A Whale of a Tale

This week, an [article] was published in which the authors try to answer the question: “How many times did whales become big?” In biology, there are a couple of ‘rules’ about how large body size is evolved. Cope’s Rule says that over evolutionary time, lineages of animals tend to get larger. Now, biological rules are not scientific laws (laws are backed by lots of scientific experiments and are considered to be true, like the law of gravity). Biological rules can, and do, have many exceptions, but can sometimes be useful in addressing evolutionary questions.


An example of Cope’s Rule using horses. When horses first evolved, they were small, and got larger as their lineage continued to evolve.

Now, does the evolution of large body size in whales follow Cope’s Rule? To answer this, the authors compiled a list of all known stem baleen whales (that’s all the baleen whales that are not within the living baleen whale group), their body sizes, geographic locations, and geologic ages. Because the relationships of baleen whales are not well-known, they used three different phylogenies (diagrams of evolutionary trees) to test out how body size changed in this group over time.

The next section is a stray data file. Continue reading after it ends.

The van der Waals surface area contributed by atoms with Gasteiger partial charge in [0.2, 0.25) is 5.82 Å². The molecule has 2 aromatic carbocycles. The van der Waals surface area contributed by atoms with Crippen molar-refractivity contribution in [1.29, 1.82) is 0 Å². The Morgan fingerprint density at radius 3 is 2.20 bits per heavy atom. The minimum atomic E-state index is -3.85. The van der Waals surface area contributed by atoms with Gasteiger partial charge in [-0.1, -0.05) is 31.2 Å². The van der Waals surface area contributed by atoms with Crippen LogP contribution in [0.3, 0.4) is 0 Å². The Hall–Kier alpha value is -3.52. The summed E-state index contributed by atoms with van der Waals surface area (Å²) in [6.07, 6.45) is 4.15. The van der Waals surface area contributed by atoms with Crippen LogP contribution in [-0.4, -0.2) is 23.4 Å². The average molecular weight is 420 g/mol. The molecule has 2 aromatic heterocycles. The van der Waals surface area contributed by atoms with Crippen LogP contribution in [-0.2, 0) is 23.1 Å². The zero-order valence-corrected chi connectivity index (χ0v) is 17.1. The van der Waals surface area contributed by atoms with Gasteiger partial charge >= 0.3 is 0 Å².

A living blue whale with a human for scale. They’re tremendous animals.

By using the body sizes of the known fossils, paleontologists can use a method called Ancestral State Reconstruction to make an educated guess about what size the ancestral form was. They found that having a small body size was more likely for the ancestral form, and that large size was independently evolved multiple times in baleen whales. However, some recently extinct forms also evolved small forms. So Cope’s Rule is not enough to explain body size evolution in whales.


A drawing of the early whale Herpetocetus morrowi, with a human for scale. From Adli et al. 2014.


A larger early whale, Llanocetus, with a human for scale.